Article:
These were the great themes I was taught of America, the great themes that Mr. Welch taught us in that western Pennsylvania schoolhouse so many years ago.

Freedom. The freedom to worship as we please, to believe what we want, no matter how dangerous or unpopular it might be. As Emerson, wrote “nothing is at last sacred but the integrity of your own mind.”

Cooperation. The commitment we freely make to one another to cooperate together for the greater good in a civil body politic. The recognition of what we have seen throughout our history, that with cooperation 1 + 1 miraculously makes 3.

Shared Sacrifice. The recognition throughout our history that—just like that brutal winter of 1620—like Valley Forge—like the beaches of Normandy—and like that dark day in September eight years ago—we are in this together, that our fates are connected, that, as Benjamin Franklin put it “We must hang together, gentlemen … else, we shall most assuredly hang separately.”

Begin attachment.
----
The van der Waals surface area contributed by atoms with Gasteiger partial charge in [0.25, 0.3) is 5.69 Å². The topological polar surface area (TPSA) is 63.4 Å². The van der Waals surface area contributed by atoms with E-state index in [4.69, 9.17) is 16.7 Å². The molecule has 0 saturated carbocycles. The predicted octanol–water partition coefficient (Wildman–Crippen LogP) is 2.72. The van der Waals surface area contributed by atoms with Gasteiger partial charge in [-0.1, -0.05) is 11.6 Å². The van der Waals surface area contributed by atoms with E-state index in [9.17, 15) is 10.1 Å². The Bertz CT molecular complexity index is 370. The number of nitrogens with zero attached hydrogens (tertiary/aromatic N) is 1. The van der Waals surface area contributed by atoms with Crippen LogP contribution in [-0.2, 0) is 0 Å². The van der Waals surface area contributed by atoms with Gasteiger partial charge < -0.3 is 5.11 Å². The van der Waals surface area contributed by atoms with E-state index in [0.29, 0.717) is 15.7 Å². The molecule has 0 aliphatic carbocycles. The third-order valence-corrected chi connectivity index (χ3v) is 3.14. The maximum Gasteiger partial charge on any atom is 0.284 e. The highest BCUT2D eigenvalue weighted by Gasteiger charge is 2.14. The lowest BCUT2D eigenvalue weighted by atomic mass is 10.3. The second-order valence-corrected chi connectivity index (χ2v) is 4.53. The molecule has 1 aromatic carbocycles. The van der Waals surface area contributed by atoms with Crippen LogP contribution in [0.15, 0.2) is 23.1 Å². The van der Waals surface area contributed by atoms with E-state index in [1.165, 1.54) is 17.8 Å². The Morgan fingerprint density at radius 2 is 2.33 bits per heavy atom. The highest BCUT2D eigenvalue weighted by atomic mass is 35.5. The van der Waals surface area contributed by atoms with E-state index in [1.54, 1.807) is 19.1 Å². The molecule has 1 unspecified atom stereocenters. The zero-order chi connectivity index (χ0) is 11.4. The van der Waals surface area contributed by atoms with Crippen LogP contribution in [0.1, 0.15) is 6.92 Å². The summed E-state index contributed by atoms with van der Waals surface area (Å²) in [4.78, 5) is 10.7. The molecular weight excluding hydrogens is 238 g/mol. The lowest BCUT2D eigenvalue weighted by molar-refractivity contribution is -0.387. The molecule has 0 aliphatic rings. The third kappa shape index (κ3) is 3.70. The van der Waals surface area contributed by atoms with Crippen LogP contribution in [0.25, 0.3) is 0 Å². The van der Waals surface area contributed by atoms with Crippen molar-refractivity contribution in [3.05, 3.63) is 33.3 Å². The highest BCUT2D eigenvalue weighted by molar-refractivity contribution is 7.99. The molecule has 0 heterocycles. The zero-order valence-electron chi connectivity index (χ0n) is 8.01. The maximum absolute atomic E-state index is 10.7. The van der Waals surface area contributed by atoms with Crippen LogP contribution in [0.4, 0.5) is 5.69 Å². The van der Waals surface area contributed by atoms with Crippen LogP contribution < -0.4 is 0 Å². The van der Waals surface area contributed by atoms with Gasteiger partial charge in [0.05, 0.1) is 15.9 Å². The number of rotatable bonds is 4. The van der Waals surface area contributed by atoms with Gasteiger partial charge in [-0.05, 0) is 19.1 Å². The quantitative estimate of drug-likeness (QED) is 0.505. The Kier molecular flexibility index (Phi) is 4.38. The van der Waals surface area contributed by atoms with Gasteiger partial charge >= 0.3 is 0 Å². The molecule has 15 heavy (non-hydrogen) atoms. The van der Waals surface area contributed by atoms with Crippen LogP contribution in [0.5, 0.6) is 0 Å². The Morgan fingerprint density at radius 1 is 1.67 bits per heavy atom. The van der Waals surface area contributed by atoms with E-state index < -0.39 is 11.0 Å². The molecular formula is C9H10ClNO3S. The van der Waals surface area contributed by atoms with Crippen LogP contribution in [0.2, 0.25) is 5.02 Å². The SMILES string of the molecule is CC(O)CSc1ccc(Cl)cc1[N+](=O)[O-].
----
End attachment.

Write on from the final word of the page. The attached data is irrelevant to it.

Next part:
On that Thanksgiving Day eight years ago, the Thanksgiving after 9/11, America was united as one people. Our freedoms had been attacked by a terrorist enemy committed to our destruction. The sacrifice of 9/11 was shared throughout the country as everyone knew someone who knew someone who died that horrific day. And a spirit of cooperation existed in America like we had not seen since the Second World War. Not just in America, but throughout most of the world.

How different it is today. There is too little cooperation in the halls of Government, far less than we need to deal with the challenges we face. With the money wells gushing again on Wall Street while the spigots are still turned off on Main Street, the people are angry. Where is the shared-sacrifice, the sense that we are all in this together? In the absence of cooperation and in the presence of anger, our freedoms are inexorably slipping away. 1 + 1 is fast becoming ½.